High-dose statin therapy suppresses immune activation in
antiretroviral-naïve HIV-positive patients, according to the results of a small
clinical trial published in March 15th edition of The Journal of Infectious Diseases.
However, there was no evidence that treatment with statins
lowered viral load.
Nevertheless, the investigators were encouraged by their
finding that statin therapy “may influence the chronic immune activation
observed in HIV-infected patients” and call for longer, larger studies “to investigate
any clinical benefit of this drug for HIV-infected patients.”
But the author of an accompanying editorial cast doubt on
the clinical significance of the study’s findings, and notes that the significance of changes in
markers of immune activation in response to treatment is unknown.
Statins are best known as lipid-lowering drugs. However,
laboratory studies suggest that they may also have an anti-HIV effect and may lower
levels of immune activation.
Studies looking at the effect of statin therapy on viral
load have had conflicting results.
To gain a better understanding of the anti-HIV effects of
statins, US investigators designed a randomised, double-blind, placebo
controlled, cross-over study. It involved a total of 22 HIV-positive patients.
None were currently taking antiretroviral therapy and all had a CD4 cell count
above 350 cells/mm3.
They were randomised into arms. The first was treated with a
once-daily 80 mg dose of atorvastatin, the other with a placebo. After eight
weeks, treatment was stopped and was followed by a “washout” phase, after which
the patients switched their treatment assignments and the study entered a
second eight-week phase.
The investigators monitored the impact of statin therapy on
viral load. Tests were also performed to assess the impact of the drug on
markers of cellular immune activation: expression of CD38 and HLA-DR on CD4 and
CD8 cells. Liver and kidney function were regularly monitored to assess the
safety of treatment.
During the statin phase of therapy, viral load fell by a
median of 0.03 log10 copies/ml, compared to a fall of 0.08 log10
copies/ml during the placebo phase. These differences were not significant, and
the investigators comment: “we did not observe an overall effect on HIV-1 RNA
However, statin therapy did have an effect on markers of
cellular immune activation.
Expression of HLA-DR on CD4 cells and CD8 cells was
significantly lower during treatment with atorvastatin than during the placebo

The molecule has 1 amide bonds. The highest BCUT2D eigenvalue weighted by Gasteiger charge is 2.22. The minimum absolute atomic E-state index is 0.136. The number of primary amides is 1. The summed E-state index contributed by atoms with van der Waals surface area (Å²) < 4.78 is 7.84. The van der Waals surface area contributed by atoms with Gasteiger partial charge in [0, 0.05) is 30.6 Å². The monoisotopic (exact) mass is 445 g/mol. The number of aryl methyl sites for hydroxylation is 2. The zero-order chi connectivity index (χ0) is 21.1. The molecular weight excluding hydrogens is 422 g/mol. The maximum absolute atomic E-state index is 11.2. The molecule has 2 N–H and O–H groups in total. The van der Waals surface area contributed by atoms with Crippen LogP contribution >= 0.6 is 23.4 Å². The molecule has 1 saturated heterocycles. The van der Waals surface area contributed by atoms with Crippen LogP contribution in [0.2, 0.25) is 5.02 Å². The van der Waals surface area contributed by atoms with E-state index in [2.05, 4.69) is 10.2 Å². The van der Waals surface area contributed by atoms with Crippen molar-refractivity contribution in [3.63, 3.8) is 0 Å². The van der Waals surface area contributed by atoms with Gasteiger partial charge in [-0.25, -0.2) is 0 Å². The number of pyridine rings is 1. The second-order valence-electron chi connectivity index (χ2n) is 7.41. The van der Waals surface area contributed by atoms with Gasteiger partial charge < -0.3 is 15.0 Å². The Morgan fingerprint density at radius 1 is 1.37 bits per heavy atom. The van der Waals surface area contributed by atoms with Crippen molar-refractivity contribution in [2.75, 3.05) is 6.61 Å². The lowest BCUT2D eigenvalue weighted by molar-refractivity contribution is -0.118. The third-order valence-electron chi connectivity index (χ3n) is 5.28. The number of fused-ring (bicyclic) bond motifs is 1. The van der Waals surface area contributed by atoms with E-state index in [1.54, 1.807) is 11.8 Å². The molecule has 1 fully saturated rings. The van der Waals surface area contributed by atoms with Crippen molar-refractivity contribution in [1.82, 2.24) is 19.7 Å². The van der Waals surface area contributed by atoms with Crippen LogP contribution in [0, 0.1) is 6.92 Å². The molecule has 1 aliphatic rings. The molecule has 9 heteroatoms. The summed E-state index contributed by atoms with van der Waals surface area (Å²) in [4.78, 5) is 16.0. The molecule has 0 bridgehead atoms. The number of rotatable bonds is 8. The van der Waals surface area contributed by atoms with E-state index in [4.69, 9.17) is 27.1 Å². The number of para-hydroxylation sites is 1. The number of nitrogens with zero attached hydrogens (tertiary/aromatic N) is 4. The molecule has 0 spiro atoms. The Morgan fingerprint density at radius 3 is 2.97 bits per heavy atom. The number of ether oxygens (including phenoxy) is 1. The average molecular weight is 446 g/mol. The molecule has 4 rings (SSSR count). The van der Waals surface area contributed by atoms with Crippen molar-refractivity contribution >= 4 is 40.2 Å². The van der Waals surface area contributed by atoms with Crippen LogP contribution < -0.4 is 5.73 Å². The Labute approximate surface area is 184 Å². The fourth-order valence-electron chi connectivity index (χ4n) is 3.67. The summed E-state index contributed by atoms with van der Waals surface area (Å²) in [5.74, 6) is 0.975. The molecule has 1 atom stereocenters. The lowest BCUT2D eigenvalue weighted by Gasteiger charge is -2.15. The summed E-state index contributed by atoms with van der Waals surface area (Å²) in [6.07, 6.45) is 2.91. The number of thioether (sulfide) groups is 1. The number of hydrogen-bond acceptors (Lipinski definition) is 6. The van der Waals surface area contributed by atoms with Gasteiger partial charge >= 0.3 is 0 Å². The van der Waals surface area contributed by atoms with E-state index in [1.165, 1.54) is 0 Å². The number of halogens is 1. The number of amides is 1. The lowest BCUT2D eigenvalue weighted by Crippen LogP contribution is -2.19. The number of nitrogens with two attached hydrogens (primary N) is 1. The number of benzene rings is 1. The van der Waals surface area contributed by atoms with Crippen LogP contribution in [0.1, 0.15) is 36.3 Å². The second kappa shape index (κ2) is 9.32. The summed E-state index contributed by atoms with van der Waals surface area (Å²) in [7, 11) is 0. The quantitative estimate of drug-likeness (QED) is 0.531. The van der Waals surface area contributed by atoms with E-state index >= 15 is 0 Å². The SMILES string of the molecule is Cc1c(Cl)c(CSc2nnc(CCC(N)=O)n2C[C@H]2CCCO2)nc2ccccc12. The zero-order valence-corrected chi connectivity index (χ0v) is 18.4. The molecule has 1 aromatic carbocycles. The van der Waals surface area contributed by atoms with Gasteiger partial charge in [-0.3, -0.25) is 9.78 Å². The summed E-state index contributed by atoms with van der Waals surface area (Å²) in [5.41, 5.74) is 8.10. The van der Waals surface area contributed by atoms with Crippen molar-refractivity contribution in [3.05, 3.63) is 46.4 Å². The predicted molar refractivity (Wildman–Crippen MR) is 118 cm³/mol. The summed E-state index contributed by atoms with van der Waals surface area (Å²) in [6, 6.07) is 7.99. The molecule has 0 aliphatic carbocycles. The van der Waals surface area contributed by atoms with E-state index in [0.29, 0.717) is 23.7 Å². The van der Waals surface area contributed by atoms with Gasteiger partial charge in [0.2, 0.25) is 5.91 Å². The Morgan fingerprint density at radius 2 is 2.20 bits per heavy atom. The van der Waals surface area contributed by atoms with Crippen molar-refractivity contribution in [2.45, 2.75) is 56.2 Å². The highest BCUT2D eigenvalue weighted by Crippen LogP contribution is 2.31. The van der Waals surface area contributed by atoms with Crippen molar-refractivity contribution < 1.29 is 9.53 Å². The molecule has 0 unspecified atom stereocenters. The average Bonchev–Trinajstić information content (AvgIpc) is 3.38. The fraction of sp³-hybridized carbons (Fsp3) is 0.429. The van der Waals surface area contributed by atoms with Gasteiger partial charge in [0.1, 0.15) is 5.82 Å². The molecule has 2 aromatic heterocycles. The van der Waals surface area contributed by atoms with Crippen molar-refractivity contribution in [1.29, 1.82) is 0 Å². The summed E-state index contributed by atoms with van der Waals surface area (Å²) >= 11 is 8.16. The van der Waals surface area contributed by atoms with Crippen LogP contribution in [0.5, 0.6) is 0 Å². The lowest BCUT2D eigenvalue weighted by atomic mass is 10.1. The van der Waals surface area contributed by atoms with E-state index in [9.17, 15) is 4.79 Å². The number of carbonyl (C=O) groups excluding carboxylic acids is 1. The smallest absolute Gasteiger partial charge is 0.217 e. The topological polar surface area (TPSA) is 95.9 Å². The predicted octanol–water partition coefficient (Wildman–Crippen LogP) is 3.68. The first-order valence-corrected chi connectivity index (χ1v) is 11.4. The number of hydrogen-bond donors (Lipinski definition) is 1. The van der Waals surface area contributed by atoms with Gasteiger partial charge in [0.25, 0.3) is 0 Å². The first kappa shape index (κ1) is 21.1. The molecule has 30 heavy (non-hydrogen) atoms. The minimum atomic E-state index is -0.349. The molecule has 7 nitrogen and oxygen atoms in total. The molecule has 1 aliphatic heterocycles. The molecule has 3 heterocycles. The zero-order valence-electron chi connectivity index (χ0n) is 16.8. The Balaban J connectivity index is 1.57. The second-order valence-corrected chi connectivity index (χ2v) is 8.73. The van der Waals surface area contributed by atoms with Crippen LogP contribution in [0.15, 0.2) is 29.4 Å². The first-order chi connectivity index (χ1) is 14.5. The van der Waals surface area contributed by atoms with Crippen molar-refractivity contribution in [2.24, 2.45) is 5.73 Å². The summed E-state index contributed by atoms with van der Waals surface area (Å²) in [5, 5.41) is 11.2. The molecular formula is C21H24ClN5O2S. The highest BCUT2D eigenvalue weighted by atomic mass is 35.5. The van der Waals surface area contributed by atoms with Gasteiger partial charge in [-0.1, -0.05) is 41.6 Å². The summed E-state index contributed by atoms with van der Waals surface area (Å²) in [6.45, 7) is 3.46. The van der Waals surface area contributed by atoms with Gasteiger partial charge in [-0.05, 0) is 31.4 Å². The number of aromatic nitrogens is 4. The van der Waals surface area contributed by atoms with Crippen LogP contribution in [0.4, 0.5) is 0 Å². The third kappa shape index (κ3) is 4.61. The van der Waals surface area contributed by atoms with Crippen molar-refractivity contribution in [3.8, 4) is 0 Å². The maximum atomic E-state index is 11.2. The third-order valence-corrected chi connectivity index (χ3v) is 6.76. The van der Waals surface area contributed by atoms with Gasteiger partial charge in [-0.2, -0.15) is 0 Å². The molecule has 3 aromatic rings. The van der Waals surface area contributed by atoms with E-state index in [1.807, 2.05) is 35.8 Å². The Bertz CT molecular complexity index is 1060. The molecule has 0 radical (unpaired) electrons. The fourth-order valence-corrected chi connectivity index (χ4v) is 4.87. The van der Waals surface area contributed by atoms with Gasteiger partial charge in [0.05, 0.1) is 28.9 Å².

phase (p = 0.02 and p = 0.0060 respectively. In addition, statin therapy lead
to a reduction in expression of both CD38 and HLA-DR on CD8 cells (p = 0.03).
The investigators noted that the patients who had the
greatest reductions in immune activation when taking statins also had the
biggest falls in their viral load.
Total cholesterol and LDL cholesterol were also
significantly reduced during the statin phase of the study (both p < 0.001).
However, there was no relationship between levels of cholesterol and markers of
Treatment was safe, and none of the patients had moderate or
severe changes in their liver function. Three patients had altered kidney
function, but this was possibly connected to their patterns of exercise.
“Although atorvastatin had no overall effect on HIV-1 RNA
levels in our study, its used resulted in significant reductions in the
proportion of activated CD8+ T lymphocytes,” write the
They stress that their study was not “designed to
demonstrate clinical benefits” and they call for larger studies with longer
follow-up periods to investigate any benefits from therapy with this drug.
Nevertheless they conclude: “The availability of generic
formulations and the results of recent studies revealing a benefit to statin
use in the primary prevention of cardiovascular disease, a common complication
in HIV-infected patients, make the continued study of statins as
disease-modifying agents in HIV-infected individuals particularly attractive.”
Andrew Carr, the author of the accompanying editorial, believes that the
results of this study mean that statins should be evaluated over a longer
period in a trial involving patients who are taking successful HIV therapy, but
who continue to have immune activation.
However, he cautions that “a very large study would probably
be required to determine whether the potentially positive effects of statin
therapy on inflammatory biomarkers will translate into less HIV disease
progression and fewer cases of inflammatory non-AIDS-related illnesses, such as
cardiovascular disease and end-stage liver disease.”